As a rock-'n'-roll fan, I like simple little sets with a good beat, but I also like surprises. So when I give the gift of music, I try to surprise my friends. These simple little songs with a good beat aren't rock 'n' roll, strictly speaking--they're jazz, pre-R&B, country, all by undeniable, irresistible masters. But cultural history plus a good time equals serious fun. And that is rock 'n' roll.
Louis Armstrong and Earl Hines 1928 (Smithsonian): As with so many virtuosos, part of Armstrong's genius was to make it sound easy; so while the simplicity here is an illusion, that spark of spontaneity is exactly what he wanted.
Memphis Jug Band (Yazoo): Here the simplicity is a reality--Will Shade's Beale Streeters were as drolly commercial a novelty group as the Coasters. Jacket by R. Crumb.
The Best of Fats Waller (Book-of-the-Month): Night-clubbers of the Thirties thought this pioneering pop recontextualizer was the bee's knees, and he was so grateful that he laughed with them instead of at them.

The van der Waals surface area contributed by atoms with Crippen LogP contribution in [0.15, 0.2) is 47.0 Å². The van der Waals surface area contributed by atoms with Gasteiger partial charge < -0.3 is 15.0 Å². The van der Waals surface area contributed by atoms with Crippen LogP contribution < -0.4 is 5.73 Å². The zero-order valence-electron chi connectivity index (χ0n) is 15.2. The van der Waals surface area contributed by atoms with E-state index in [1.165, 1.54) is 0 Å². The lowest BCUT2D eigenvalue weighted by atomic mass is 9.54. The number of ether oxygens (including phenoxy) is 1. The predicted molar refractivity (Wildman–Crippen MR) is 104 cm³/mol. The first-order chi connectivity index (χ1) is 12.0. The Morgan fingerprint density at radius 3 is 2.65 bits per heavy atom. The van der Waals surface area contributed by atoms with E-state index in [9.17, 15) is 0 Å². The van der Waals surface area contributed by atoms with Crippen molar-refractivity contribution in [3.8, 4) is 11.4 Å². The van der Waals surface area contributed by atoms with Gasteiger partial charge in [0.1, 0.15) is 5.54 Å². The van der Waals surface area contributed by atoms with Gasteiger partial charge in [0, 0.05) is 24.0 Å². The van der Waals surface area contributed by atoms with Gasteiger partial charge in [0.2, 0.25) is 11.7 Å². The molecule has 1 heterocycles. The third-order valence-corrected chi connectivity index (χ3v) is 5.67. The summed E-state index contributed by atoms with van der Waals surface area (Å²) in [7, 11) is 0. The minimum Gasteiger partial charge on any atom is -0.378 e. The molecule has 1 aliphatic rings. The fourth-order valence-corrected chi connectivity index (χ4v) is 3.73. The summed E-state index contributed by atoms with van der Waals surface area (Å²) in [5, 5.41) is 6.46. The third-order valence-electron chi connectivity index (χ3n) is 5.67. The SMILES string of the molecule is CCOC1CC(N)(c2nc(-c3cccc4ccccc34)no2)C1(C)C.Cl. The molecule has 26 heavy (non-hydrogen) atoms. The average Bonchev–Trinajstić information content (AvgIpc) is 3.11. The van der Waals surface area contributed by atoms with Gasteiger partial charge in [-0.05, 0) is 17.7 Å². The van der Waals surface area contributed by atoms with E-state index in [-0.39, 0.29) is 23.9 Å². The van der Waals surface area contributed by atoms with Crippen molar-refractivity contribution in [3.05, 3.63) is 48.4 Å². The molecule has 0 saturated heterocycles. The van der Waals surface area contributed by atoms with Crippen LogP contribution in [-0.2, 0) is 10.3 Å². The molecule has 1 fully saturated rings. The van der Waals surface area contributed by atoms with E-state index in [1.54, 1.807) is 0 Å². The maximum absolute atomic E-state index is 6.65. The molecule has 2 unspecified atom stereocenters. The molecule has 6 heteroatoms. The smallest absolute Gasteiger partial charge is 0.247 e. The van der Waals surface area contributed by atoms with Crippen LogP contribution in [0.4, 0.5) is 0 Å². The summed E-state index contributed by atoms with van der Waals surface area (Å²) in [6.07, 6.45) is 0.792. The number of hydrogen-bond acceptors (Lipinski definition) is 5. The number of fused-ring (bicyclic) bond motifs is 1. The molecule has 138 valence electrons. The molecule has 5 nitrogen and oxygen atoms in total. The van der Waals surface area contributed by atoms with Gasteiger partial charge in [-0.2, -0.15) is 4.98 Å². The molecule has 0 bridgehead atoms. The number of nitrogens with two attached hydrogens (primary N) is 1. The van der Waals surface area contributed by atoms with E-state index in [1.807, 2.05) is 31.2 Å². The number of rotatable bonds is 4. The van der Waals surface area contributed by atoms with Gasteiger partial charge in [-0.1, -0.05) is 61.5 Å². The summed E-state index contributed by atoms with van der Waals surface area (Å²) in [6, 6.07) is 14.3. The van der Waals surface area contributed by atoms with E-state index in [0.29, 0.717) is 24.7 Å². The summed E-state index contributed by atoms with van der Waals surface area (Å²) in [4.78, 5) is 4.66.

The Bob Wills Anthology (Columbia): A benignly manipulative bandleader wields reels and breakdowns and blues and rancheras and, of course, swing and, of course, pop so shamelessly that he shows up most rock "eclecticism" for the dabbling it is.
Charlie Parker/Bird/The Savoy Recordings (Master Takes) (Savoy Jazz); The Very Best of Bird (Warner): Jazz's greatest improvisor was also a brash young rebel (he was 25, and Miles Davis only 19, when Savoy's amazing "Ko-Ko" was cut) and one of America's wiliest tunesmiths (especially on Warner's even more highly recommended Dial recordings).
The Complete Blue Note Recordings of Thelonious Monk (Mosaic): Speaking of wiley tunesmiths, this one was considered impossibly far out well into the Fifties. Now Joe Jackson and Todd Rundgren cover him.
The Best of Louis Jordan (MCA): While the beboppers turned to the left, this prime R&B influence sold millions of records. Find out what Chuck Berry didn't invent.
Hank Williams/40 Greatest Hits (Polydor): The essence of honky-tonk--when he wasn't making it up, he was buying it cheap.
Playboy, Jan. 1986